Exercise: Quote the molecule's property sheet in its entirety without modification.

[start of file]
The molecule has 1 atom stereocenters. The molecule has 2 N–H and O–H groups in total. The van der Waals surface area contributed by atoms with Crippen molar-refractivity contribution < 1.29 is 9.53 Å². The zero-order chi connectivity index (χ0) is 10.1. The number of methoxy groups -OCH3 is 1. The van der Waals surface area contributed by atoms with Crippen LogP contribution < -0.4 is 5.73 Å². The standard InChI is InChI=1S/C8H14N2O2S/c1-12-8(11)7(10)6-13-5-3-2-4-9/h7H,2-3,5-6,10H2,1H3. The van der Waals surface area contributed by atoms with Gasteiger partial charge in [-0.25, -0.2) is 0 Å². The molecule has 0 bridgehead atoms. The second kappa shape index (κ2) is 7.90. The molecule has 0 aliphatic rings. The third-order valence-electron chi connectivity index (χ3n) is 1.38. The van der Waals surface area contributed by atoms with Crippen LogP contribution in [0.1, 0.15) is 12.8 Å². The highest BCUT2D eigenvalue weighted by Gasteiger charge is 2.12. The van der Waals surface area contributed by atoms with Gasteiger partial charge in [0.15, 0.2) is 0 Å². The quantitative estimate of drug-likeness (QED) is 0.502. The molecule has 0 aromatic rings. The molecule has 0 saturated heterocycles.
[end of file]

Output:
The molecule has 1 atom stereocenters. The molecule has 2 N–H and O–H groups in total. The van der Waals surface area contributed by atoms with Crippen molar-refractivity contribution < 1.29 is 9.53 Å². The zero-order chi connectivity index (χ0) is 10.1. The number of methoxy groups -OCH3 is 1. The van der Waals surface area contributed by atoms with Crippen LogP contribution < -0.4 is 5.73 Å². The standard InChI is InChI=1S/C8H14N2O2S/c1-12-8(11)7(10)6-13-5-3-2-4-9/h7H,2-3,5-6,10H2,1H3. The van der Waals surface area contributed by atoms with Gasteiger partial charge in [-0.25, -0.2) is 0 Å². The molecule has 0 bridgehead atoms. The second kappa shape index (κ2) is 7.90. The molecule has 0 aliphatic rings. The third-order valence-electron chi connectivity index (χ3n) is 1.38. The van der Waals surface area contributed by atoms with Crippen LogP contribution in [0.1, 0.15) is 12.8 Å². The highest BCUT2D eigenvalue weighted by Gasteiger charge is 2.12. The van der Waals surface area contributed by atoms with Gasteiger partial charge in [0.15, 0.2) is 0 Å². The quantitative estimate of drug-likeness (QED) is 0.502. The molecule has 0 aromatic rings. The molecule has 0 saturated heterocycles.